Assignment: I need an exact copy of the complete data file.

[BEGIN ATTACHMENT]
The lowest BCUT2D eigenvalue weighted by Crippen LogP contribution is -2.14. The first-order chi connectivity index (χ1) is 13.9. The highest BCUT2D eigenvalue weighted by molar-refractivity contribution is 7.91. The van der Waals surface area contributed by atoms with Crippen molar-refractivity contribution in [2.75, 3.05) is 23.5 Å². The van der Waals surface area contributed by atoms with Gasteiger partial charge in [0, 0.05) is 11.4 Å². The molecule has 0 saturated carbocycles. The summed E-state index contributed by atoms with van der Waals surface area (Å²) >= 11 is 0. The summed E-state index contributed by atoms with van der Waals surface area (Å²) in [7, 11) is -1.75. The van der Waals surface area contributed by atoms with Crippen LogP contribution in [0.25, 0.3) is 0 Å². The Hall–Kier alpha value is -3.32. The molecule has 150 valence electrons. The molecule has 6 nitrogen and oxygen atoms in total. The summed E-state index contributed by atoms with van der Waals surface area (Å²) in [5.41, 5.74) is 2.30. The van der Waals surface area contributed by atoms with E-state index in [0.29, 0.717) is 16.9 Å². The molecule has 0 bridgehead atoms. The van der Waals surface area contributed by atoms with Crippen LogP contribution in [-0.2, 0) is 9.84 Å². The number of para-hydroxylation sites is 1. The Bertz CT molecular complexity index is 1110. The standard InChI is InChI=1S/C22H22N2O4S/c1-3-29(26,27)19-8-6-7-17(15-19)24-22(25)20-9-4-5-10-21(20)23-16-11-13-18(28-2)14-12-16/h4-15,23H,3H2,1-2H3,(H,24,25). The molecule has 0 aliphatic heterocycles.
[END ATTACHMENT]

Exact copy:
The lowest BCUT2D eigenvalue weighted by Crippen LogP contribution is -2.14. The first-order chi connectivity index (χ1) is 13.9. The highest BCUT2D eigenvalue weighted by molar-refractivity contribution is 7.91. The van der Waals surface area contributed by atoms with Crippen molar-refractivity contribution in [2.75, 3.05) is 23.5 Å². The van der Waals surface area contributed by atoms with Gasteiger partial charge in [0, 0.05) is 11.4 Å². The molecule has 0 saturated carbocycles. The summed E-state index contributed by atoms with van der Waals surface area (Å²) >= 11 is 0. The summed E-state index contributed by atoms with van der Waals surface area (Å²) in [7, 11) is -1.75. The van der Waals surface area contributed by atoms with Crippen LogP contribution in [0.25, 0.3) is 0 Å². The Hall–Kier alpha value is -3.32. The molecule has 150 valence electrons. The molecule has 6 nitrogen and oxygen atoms in total. The summed E-state index contributed by atoms with van der Waals surface area (Å²) in [5.41, 5.74) is 2.30. The van der Waals surface area contributed by atoms with E-state index in [0.29, 0.717) is 16.9 Å². The molecule has 0 bridgehead atoms. The van der Waals surface area contributed by atoms with Crippen LogP contribution in [-0.2, 0) is 9.84 Å². The number of para-hydroxylation sites is 1. The Bertz CT molecular complexity index is 1110. The standard InChI is InChI=1S/C22H22N2O4S/c1-3-29(26,27)19-8-6-7-17(15-19)24-22(25)20-9-4-5-10-21(20)23-16-11-13-18(28-2)14-12-16/h4-15,23H,3H2,1-2H3,(H,24,25). The molecule has 0 aliphatic heterocycles.